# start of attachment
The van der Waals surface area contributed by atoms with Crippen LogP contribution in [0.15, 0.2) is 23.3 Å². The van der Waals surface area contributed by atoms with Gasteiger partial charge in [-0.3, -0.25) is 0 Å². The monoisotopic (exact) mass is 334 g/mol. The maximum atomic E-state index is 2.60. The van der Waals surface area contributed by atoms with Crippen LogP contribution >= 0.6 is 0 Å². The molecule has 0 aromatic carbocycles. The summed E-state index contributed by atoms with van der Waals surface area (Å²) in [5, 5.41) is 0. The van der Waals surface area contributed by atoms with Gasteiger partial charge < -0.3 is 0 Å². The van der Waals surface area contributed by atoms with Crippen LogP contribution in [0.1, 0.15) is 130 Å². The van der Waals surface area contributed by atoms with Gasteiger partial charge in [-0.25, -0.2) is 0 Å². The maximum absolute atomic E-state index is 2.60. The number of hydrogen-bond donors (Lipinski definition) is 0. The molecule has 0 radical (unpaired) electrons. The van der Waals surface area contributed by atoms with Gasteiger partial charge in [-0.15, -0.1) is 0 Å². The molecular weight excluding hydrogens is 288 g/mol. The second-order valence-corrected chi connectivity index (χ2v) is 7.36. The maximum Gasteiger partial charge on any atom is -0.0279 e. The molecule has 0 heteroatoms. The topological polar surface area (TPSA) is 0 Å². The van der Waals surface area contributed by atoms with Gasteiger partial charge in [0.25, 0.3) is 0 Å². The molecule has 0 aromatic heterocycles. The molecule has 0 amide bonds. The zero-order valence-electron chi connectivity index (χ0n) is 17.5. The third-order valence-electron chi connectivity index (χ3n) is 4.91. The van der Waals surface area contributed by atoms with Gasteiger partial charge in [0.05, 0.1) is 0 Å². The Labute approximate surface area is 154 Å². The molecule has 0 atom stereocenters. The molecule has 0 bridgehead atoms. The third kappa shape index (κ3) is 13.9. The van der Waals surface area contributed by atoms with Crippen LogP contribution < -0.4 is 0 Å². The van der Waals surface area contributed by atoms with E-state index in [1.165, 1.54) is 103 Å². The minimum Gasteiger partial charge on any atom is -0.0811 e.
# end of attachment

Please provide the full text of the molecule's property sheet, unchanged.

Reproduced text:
The van der Waals surface area contributed by atoms with Crippen LogP contribution in [0.15, 0.2) is 23.3 Å². The van der Waals surface area contributed by atoms with Gasteiger partial charge in [-0.3, -0.25) is 0 Å². The monoisotopic (exact) mass is 334 g/mol. The maximum atomic E-state index is 2.60. The van der Waals surface area contributed by atoms with Crippen LogP contribution >= 0.6 is 0 Å². The molecule has 0 aromatic carbocycles. The summed E-state index contributed by atoms with van der Waals surface area (Å²) in [5, 5.41) is 0. The van der Waals surface area contributed by atoms with Gasteiger partial charge < -0.3 is 0 Å². The van der Waals surface area contributed by atoms with Crippen LogP contribution in [0.1, 0.15) is 130 Å². The van der Waals surface area contributed by atoms with Gasteiger partial charge in [-0.25, -0.2) is 0 Å². The maximum absolute atomic E-state index is 2.60. The number of hydrogen-bond donors (Lipinski definition) is 0. The molecule has 0 radical (unpaired) electrons. The van der Waals surface area contributed by atoms with Gasteiger partial charge in [-0.15, -0.1) is 0 Å². The molecular weight excluding hydrogens is 288 g/mol. The second-order valence-corrected chi connectivity index (χ2v) is 7.36. The maximum Gasteiger partial charge on any atom is -0.0279 e. The molecule has 0 heteroatoms. The topological polar surface area (TPSA) is 0 Å². The van der Waals surface area contributed by atoms with Gasteiger partial charge in [0.25, 0.3) is 0 Å². The molecule has 0 aromatic heterocycles. The molecule has 0 amide bonds. The zero-order valence-electron chi connectivity index (χ0n) is 17.5. The third-order valence-electron chi connectivity index (χ3n) is 4.91. The van der Waals surface area contributed by atoms with Gasteiger partial charge in [0.05, 0.1) is 0 Å². The Labute approximate surface area is 154 Å². The molecule has 0 atom stereocenters. The molecule has 0 bridgehead atoms. The third kappa shape index (κ3) is 13.9. The van der Waals surface area contributed by atoms with Crippen LogP contribution < -0.4 is 0 Å². The van der Waals surface area contributed by atoms with E-state index in [1.165, 1.54) is 103 Å². The minimum Gasteiger partial charge on any atom is -0.0811 e.